• Another example is his mentor Kevin Usher, who deliberately built a reputation as a politically oblivious drunk to hide the fact that he's a major player in the Havenite resistance.
    • Another example from the same series is Shannon "Oops!" Foraker. She's the quintessential techno-nerd and Genius Ditz, apparently a wizard at tactical problems with no particular care for the real world. But once she marks the Havenite State Sec as an enemy, the organization's days are numbered, culminating with an entire main battle fleet's fusion plants being blown by a computer virus. Now remember, kiddies, never mess with adorkable nerd girls.
  • In The Phantom Tollbooth, the demons are pursuing the escaping heroes and princesses when the heroes reach the assembled armies of Wisdom, all the goofy Anthropomorphic Personifications that Milo met his journey.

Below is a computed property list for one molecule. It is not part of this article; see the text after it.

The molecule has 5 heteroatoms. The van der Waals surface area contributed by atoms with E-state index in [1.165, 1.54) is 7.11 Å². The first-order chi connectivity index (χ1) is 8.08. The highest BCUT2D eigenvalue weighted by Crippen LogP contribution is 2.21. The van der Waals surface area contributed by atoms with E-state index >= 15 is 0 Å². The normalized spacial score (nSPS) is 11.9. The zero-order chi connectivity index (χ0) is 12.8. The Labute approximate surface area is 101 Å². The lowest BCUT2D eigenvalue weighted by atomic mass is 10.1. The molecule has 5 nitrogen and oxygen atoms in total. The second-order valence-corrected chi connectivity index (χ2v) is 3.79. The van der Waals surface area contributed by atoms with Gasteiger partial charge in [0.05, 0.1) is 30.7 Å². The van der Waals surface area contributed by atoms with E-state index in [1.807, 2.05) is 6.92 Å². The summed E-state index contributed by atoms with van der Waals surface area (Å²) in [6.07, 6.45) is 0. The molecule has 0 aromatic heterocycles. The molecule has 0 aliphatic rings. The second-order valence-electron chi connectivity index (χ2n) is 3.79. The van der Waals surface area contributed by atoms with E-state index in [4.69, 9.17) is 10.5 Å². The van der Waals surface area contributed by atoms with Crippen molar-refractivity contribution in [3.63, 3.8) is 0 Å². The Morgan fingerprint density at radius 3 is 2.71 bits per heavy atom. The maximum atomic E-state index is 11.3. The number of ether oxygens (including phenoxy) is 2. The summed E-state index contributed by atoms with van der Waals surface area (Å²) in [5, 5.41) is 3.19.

• The Cassiline Brotherhood of Kushiel's Legacy are sworn only to get their swords out to kill (normally, they use daggers and vambraces). You'd better believe that when they do, things are going to get VERY dangerous. Especially if it's Joscelin, and doubly especially if Phedre is in peril...
  • The Lord of the Rings:
    • The most powerful Ringwraith, the Witch-King, was killed by Merry and Éowyn — characters not previously recognized for their fighting prowess. Merry even joked later: "Sometimes it's good to be overlooked..."
    • There was also Pippin, who in the books took down a whole troll, and not just any troll, but one of those ones bred for fighting.
    • By the time the third book has happened, Merry is already noted to have hacked the limbs off of several of the URUK-HAI that tried to capture him and Pippin. The Rohirrim weren't leaving him behind because they still felt he was unfit for war: they were leaving him behind because they didn't have a horse that could carry him and their cavalry would be arriving weeks before their infantry.
    • Speaking of Hobbits, one chapter fits this trope perfectly: 'The Scouring of the Shire'.
    • Gandalf himself gets a little of this. He comes across a little bumbling in the first book, a tad of the archetypal distracted wizard. Then, facing the Balrog of Moria, he reveals both his power and his identity, fights the demon for three days and annihilates it - at the cost of his own life.